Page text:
Nearer home, 2020 witnessed the juggernaut of the Bharatiya Janata Party (BJP) strangulating institutions. We saw the alacrity with which their well-oiled electoral machinery, by means fair or foul, snatched victory from the jaws of defeat, decimating the opposition state after state. We saw elected governments fall by means that were clearly foul, with those targeted resigned to the inevitability of such an outcome. We saw governors attempting to destabilise elected governments. Eyebrows were raised when courts prioritised certain cases and pushed under the carpet issues which needed urgent attention. On many occasions, the cause of liberty did not find a door to knock at. The police functioned in tandem with their political bosses ensuring that some investigations resulted in the victims being targeted as accused and the accused kept away from the radar of investigating agencies.

We are witnessing the National Investigation Agency, the Enforcement Directorate, the Central Bureau of Investigation and the income tax department going after those who chose to raise their voice. We saw an 83-year-old, Stan Swamy, perceived as a threat to the State, being charged under the Unlawful Activities (Prevention) Act (UAPA) and denied essentials for survival by relying on colonial era jail manual prescriptions. We saw justifiable alacrity in dealing with the cause of liberty for some and a lackadaisical and insouciant shrug when dealing with the liberty of others.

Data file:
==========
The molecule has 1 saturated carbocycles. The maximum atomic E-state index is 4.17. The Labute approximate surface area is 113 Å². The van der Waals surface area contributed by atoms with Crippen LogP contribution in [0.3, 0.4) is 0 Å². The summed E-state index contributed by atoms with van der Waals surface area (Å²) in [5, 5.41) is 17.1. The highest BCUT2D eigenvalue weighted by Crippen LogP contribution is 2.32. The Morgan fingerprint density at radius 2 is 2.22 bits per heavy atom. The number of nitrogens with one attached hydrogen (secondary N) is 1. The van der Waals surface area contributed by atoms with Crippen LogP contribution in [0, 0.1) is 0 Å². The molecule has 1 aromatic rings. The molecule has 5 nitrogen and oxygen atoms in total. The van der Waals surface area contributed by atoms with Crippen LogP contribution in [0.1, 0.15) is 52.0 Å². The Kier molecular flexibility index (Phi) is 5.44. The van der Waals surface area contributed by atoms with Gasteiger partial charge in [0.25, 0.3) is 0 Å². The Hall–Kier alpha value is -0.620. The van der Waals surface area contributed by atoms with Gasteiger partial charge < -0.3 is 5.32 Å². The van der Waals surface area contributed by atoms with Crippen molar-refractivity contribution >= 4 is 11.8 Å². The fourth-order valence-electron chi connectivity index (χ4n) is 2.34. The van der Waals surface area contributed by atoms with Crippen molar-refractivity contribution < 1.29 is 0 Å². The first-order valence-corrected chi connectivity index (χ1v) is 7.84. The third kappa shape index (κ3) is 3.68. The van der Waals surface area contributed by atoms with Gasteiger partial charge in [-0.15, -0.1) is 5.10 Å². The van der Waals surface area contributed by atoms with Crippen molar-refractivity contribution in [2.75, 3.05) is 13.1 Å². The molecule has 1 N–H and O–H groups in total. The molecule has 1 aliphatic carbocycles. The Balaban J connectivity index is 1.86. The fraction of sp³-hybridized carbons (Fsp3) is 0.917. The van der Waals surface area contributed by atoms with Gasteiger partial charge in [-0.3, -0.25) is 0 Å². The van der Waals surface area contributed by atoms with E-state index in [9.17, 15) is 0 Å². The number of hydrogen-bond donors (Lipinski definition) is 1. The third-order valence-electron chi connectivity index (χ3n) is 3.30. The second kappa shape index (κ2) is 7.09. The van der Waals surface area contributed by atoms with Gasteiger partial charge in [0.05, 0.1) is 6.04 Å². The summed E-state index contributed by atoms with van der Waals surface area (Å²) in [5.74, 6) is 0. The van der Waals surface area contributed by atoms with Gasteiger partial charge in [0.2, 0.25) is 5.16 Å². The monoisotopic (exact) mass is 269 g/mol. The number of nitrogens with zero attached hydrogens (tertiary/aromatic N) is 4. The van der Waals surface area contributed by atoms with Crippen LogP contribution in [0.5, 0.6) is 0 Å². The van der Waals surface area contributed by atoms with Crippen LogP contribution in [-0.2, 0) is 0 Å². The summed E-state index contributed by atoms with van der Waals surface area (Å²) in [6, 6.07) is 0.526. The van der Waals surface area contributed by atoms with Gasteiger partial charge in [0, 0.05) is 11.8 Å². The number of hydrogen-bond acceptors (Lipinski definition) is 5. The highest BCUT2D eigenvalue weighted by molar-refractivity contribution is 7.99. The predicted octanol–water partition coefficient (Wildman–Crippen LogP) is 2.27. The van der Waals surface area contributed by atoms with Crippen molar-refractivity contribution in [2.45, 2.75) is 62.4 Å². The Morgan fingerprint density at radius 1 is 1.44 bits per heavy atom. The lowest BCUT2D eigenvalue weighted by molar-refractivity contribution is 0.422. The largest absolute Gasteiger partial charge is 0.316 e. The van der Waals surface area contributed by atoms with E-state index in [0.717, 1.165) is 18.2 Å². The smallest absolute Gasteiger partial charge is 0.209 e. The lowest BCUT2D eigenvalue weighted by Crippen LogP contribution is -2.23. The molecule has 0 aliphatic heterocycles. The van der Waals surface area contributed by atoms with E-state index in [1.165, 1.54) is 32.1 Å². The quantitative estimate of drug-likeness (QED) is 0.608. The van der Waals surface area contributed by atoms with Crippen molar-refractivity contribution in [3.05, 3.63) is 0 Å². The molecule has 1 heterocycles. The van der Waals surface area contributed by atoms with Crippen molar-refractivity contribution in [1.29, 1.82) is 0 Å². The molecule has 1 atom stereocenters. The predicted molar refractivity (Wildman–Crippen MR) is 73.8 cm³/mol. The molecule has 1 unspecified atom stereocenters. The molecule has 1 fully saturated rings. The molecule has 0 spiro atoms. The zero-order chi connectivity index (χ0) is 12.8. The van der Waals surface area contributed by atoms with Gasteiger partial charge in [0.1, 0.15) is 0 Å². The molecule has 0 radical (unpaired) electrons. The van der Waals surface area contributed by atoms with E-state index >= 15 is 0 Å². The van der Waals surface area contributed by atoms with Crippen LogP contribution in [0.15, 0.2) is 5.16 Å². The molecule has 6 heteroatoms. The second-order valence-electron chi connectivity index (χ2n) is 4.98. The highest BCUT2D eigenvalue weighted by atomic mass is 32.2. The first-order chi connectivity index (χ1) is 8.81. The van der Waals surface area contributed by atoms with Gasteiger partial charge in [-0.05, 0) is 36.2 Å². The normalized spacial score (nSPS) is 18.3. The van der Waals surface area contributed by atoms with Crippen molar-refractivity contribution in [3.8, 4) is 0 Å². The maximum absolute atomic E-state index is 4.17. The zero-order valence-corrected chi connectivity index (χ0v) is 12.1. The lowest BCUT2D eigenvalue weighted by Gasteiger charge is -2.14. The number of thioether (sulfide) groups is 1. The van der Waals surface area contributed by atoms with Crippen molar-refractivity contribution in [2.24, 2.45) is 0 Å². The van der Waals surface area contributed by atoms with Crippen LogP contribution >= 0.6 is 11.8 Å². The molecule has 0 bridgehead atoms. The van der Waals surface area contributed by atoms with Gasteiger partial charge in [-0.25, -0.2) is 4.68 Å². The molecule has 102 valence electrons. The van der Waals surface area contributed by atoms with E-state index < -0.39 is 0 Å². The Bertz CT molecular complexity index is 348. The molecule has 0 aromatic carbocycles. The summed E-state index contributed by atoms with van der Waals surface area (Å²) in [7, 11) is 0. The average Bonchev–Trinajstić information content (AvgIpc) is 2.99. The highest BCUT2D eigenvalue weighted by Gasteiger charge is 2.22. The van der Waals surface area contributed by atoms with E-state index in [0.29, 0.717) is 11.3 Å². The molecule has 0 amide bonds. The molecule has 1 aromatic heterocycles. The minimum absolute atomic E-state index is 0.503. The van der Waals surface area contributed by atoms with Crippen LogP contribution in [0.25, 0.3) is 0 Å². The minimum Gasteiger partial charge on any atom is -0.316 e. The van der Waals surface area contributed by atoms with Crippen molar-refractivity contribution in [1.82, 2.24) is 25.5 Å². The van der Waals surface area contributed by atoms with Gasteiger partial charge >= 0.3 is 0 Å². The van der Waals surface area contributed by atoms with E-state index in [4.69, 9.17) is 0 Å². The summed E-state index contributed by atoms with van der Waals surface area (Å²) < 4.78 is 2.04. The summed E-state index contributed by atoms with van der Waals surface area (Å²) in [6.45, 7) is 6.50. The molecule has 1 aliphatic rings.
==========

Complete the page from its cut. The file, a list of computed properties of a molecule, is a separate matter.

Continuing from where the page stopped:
We also saw the government issuing ordinances in matters of great public importance. The arrogance with which the government discarded the opposition’s demand for a more thorough scrutiny of significant legislations surprises none. Indeed, it is taken to be part of the privilege of a party that dominates the Lok Sabha and has the ability to manipulate parties in the Rajya Sabha. In a sense, the people of India have taken this to be the new normal.

The farmers’ agitation that has erupted, raises complex issues that need to be debated and addressed. Protesting students occupying part of a public road were arrested and prosecuted under UAPA. However, in the case of agitating farmers, the government realises that they are not easy targets. This agitation will impact 2021. Its political ramifications will be felt in the years to come. The government has shown no signs of relenting and farmers too are not backing off. The prime minister has stated that we can’t claim that god has made us perfect. That is a rare confession. We know that those who say so, play god and consider themselves infallible as they seek to charter the destiny of 1.2 billion people. Ultimately, it is these people who will determine the destiny of those who have never acknowledged their fallibility.

Farewell 2020 with new hopes for 2021.

Kapil Sibal is a former Union minister

The views expressed are personal